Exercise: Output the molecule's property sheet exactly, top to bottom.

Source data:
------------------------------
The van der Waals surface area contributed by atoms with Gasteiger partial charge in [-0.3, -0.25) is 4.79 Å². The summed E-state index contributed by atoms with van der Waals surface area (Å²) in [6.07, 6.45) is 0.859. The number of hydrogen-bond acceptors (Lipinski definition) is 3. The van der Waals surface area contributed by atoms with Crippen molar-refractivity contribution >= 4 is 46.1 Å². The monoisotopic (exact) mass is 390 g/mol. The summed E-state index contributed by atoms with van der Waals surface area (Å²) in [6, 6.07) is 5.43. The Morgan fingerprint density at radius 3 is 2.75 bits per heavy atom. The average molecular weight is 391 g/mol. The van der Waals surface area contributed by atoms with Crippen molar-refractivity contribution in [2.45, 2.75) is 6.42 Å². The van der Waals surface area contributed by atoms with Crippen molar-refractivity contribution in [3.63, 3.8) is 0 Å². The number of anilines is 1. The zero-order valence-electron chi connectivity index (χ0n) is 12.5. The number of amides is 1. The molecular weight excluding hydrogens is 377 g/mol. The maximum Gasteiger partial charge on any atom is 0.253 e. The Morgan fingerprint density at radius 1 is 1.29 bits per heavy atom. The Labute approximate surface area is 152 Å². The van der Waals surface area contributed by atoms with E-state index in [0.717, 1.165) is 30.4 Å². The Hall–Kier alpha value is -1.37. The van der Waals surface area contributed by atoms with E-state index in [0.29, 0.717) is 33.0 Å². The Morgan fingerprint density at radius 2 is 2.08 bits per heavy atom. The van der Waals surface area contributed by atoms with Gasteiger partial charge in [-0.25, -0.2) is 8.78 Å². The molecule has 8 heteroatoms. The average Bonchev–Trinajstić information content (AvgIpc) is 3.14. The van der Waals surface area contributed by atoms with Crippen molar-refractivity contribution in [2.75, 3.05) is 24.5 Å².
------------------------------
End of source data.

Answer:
The van der Waals surface area contributed by atoms with Gasteiger partial charge in [-0.3, -0.25) is 4.79 Å². The summed E-state index contributed by atoms with van der Waals surface area (Å²) in [6.07, 6.45) is 0.859. The number of hydrogen-bond acceptors (Lipinski definition) is 3. The van der Waals surface area contributed by atoms with Crippen molar-refractivity contribution >= 4 is 46.1 Å². The monoisotopic (exact) mass is 390 g/mol. The summed E-state index contributed by atoms with van der Waals surface area (Å²) in [6, 6.07) is 5.43. The Morgan fingerprint density at radius 3 is 2.75 bits per heavy atom. The average molecular weight is 391 g/mol. The van der Waals surface area contributed by atoms with Crippen molar-refractivity contribution in [2.45, 2.75) is 6.42 Å². The van der Waals surface area contributed by atoms with Crippen molar-refractivity contribution in [3.63, 3.8) is 0 Å². The number of anilines is 1. The zero-order valence-electron chi connectivity index (χ0n) is 12.5. The number of amides is 1. The molecular weight excluding hydrogens is 377 g/mol. The maximum Gasteiger partial charge on any atom is 0.253 e. The Morgan fingerprint density at radius 1 is 1.29 bits per heavy atom. The Labute approximate surface area is 152 Å². The van der Waals surface area contributed by atoms with E-state index in [0.717, 1.165) is 30.4 Å². The Hall–Kier alpha value is -1.37. The van der Waals surface area contributed by atoms with E-state index in [0.29, 0.717) is 33.0 Å². The Morgan fingerprint density at radius 2 is 2.08 bits per heavy atom. The van der Waals surface area contributed by atoms with Gasteiger partial charge in [-0.25, -0.2) is 8.78 Å². The molecule has 8 heteroatoms. The average Bonchev–Trinajstić information content (AvgIpc) is 3.14. The van der Waals surface area contributed by atoms with Crippen molar-refractivity contribution in [2.75, 3.05) is 24.5 Å².